Friday, January 10, 2014

My Place in [the] Stars


I'm in audio-print again!  Well, almost.  Here's what Janis Ian had to say over on Facebook:

Just got an approval of the POD version of "Stars: The Anthology", edited by Mike Resnick and yours truly, with a new bonus story by Michael Swanwick. I worked with Lucky Bat Press on it and I have to say, they did an amazing job. Thanks, LBP!! The book, audio book, and e-book versions will be out later this month.

The story, I hasten to mention, is new to the anthology but has been published before.  What happened was that I was one of the writers Janis invited to contribute to Stars, her anthology of stories based on or inspired by her songs.  I immediately knew which song I wanted to use as a jumping-off point:  Mary's Eyes.  Here's the magic of art:  when she wrote the song, Janis didn't know she was writing about the Irish experience.  But she was, and the song breaks my heart every time I hear it.

So I began to write, "For I Have Lain Me Down on the Stone of Loneliness and I'll Not Be Back Again."  And a few pages in, after the scene where the protagonist meets Maire na Raghallach,  the plot stalled.  I had the beginning and I knew how it had to end . . . but not how to get from the one place to the other.

These things happen to writers on a regular basis.

I put the story aside and turned to other things.  The anthology was printed without my contribution and did well.  Autumn turned into winter and spring to summer.  Oaks sprouted from acorns, spread their branches across the sky, and were felled by great storms.  Continents drifted.  All the dinosaurs died.

One day, on my umpteenth assault upon the barren slopes of story, "The Stone of Loneliness" came to life in my hands.  I finished it and sold it to Asimov's, since Stars was not only published but long ago fallen out of print.

More time passed, during which the Mastodons may have died off (I wasn't paying close attention).  Then Janis got in touch with me to say that she was creating an audiobook version of the anthology, and would like to include my contribution as a sort of bonus for those who buy it.

This particular story is a personal favorite of mine, in part because it contains more autobiographical bits than anything else I've ever written, and I'll always be grateful to Janis for writing the song that inspired it.  Also I love the song.  Also she was doing the narration herself, shortly after winning an Emmy for the audiobook of her memoir, Society's Child, so it was going to be a very good audio version of the story.  Also, Janis is a pal.  And I really approve of the idea of giving people who buy your stuff something extra.  So of course I said yes.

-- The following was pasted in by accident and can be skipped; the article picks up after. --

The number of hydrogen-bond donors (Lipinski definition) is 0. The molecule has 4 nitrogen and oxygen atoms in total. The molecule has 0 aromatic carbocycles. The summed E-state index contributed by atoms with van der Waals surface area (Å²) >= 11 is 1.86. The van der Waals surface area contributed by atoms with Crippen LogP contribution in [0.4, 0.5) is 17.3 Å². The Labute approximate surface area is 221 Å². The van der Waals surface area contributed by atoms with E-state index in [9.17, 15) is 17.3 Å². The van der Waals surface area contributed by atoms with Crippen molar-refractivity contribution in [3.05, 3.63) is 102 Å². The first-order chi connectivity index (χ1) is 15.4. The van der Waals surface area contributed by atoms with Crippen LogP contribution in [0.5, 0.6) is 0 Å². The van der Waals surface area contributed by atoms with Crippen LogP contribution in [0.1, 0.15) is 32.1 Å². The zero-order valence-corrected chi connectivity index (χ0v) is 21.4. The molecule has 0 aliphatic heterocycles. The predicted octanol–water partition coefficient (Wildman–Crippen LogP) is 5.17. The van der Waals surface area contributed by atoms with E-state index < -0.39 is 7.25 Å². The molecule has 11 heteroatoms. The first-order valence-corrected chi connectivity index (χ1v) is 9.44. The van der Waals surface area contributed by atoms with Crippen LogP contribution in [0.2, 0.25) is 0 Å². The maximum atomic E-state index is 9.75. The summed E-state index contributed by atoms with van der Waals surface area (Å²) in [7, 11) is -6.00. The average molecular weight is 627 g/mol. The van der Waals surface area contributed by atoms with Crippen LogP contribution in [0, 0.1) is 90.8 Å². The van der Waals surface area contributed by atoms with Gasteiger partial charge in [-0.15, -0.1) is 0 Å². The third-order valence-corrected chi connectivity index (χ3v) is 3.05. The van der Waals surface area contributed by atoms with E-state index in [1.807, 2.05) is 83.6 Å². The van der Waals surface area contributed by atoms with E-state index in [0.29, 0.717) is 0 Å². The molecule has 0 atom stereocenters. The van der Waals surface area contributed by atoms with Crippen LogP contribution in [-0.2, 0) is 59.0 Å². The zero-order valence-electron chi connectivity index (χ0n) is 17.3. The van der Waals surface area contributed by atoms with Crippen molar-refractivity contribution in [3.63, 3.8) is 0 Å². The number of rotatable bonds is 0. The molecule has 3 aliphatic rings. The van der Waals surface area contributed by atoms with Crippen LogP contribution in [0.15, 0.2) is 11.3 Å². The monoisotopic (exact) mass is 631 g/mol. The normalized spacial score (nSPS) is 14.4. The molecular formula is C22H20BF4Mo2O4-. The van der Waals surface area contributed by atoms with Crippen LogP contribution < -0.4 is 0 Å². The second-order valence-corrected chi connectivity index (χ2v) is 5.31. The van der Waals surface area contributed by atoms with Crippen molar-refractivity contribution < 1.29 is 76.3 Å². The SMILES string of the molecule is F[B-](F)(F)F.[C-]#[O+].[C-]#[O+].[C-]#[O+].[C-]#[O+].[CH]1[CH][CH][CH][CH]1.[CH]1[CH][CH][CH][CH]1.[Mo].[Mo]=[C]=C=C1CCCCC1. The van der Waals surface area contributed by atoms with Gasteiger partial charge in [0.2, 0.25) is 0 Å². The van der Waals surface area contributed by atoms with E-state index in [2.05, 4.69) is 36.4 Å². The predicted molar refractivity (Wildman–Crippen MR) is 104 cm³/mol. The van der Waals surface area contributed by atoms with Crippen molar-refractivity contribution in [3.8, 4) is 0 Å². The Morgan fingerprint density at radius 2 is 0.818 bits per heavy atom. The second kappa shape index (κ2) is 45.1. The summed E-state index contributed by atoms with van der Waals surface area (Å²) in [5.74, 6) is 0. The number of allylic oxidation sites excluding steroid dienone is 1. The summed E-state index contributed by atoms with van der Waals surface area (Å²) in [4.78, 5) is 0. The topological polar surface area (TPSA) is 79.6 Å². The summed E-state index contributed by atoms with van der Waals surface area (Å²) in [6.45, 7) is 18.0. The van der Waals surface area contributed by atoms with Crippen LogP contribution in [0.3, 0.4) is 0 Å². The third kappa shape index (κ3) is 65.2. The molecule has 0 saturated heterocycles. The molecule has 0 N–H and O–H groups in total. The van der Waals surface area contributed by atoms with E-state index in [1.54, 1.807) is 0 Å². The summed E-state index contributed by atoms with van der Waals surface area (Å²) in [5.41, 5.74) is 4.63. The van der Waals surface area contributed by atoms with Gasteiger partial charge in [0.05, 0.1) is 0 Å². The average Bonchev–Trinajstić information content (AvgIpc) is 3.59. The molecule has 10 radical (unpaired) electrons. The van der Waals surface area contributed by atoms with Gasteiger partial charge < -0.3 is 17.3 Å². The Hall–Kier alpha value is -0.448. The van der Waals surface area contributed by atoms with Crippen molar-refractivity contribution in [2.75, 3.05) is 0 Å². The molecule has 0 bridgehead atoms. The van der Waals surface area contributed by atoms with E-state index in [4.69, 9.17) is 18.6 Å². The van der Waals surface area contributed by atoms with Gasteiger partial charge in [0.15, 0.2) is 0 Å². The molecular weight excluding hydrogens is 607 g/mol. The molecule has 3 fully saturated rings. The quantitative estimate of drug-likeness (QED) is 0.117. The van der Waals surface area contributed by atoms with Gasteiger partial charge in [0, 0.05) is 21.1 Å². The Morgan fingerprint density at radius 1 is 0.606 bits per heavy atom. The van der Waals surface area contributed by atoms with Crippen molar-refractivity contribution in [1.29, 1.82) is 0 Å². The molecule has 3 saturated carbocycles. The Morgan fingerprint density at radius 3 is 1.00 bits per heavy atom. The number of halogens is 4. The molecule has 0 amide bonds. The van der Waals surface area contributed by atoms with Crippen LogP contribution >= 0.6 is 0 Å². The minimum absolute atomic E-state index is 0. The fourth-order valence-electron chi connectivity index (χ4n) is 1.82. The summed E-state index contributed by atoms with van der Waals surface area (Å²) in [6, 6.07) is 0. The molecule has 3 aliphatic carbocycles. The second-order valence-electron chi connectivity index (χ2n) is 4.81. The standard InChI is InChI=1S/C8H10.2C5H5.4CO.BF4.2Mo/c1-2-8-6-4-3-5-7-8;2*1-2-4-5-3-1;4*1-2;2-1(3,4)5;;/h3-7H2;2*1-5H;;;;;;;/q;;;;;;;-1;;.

The story contains fragments of a song that Mary sings, called "Deirdre's Lament."  In the course of checking the pronunciation of all difficult words (part of being an artist and perhaps the most necessary one is attention to detail), Janis asked if I'd mind if she put a tune to the song and sang it in the narration.

I let on that I supposed I could live with that.

Then Janis proposed to register her version of the song and give me a co-writing credit.  "Um..." I said.  "I didn't write it.  The original is a traditional Irish verse and the English version was written by Sir Samuel Ferguson."

But apparently the way these things work my copying the lyrics out of a Victorian collection of Irish verse counts, and that's how I came to share a writing credit with Janis Ian.

It's an astonishing world, sometimes.

And since I know you're curious about the title . . .

Rather than make you wait for Stars to come out, here's the explanation, taken from my own story:

The Stone of Loneliness was a fallen menhir or standing stone, something not at all uncommon throughout the British Isles.  They’d been reared by unknown people for reasons still not understood in Megalithic times, sometimes arranged in circles, and other times as solitary monuments.  There were faded cup-and-ring lines carved into what had been the stone’s upper end.  And it was broad enough that a grown man could lie  down on it [...] it was said to be a cure for homesickness.  So, during the Famine, emigrants would spend their last night atop it before leaving Ireland forever. 

Many years ago, I found the Stone of Loneliness by the entrance the the graveyard of an abandoned church in the West of Ireland.  It was a beautiful, blue-skyed day.  I lay down upon it.  

And I felt all the loneliness in the world flow into my body.


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